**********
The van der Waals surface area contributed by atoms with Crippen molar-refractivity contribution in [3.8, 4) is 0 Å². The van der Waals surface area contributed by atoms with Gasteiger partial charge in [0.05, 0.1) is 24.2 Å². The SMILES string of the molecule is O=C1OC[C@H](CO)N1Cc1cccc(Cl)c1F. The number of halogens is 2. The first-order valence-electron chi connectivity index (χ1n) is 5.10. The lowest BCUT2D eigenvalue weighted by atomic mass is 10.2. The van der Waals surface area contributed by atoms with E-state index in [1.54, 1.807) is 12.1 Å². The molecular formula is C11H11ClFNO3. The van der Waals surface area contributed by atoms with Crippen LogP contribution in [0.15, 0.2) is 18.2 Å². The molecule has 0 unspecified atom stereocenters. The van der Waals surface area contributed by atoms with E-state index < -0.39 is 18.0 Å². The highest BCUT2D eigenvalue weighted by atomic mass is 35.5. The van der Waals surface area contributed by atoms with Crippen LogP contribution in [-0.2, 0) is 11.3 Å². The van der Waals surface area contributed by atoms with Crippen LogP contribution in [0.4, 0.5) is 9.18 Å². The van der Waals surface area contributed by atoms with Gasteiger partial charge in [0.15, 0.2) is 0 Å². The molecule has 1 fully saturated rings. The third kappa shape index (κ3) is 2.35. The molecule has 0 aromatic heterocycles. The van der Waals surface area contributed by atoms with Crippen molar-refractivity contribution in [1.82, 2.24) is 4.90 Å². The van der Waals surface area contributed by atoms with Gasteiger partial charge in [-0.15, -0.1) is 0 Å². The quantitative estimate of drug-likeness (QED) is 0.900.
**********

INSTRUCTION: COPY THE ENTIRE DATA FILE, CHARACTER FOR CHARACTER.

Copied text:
The van der Waals surface area contributed by atoms with Crippen molar-refractivity contribution in [3.8, 4) is 0 Å². The van der Waals surface area contributed by atoms with Gasteiger partial charge in [0.05, 0.1) is 24.2 Å². The SMILES string of the molecule is O=C1OC[C@H](CO)N1Cc1cccc(Cl)c1F. The number of halogens is 2. The first-order valence-electron chi connectivity index (χ1n) is 5.10. The lowest BCUT2D eigenvalue weighted by atomic mass is 10.2. The van der Waals surface area contributed by atoms with E-state index in [1.54, 1.807) is 12.1 Å². The molecular formula is C11H11ClFNO3. The van der Waals surface area contributed by atoms with Crippen LogP contribution in [0.15, 0.2) is 18.2 Å². The molecule has 0 unspecified atom stereocenters. The van der Waals surface area contributed by atoms with E-state index < -0.39 is 18.0 Å². The highest BCUT2D eigenvalue weighted by atomic mass is 35.5. The van der Waals surface area contributed by atoms with Crippen LogP contribution in [-0.2, 0) is 11.3 Å². The van der Waals surface area contributed by atoms with Crippen LogP contribution in [0.4, 0.5) is 9.18 Å². The van der Waals surface area contributed by atoms with Gasteiger partial charge in [0.15, 0.2) is 0 Å². The molecule has 1 fully saturated rings. The third kappa shape index (κ3) is 2.35. The molecule has 0 aromatic heterocycles. The van der Waals surface area contributed by atoms with Crippen molar-refractivity contribution in [1.82, 2.24) is 4.90 Å². The van der Waals surface area contributed by atoms with Gasteiger partial charge in [-0.15, -0.1) is 0 Å². The quantitative estimate of drug-likeness (QED) is 0.900.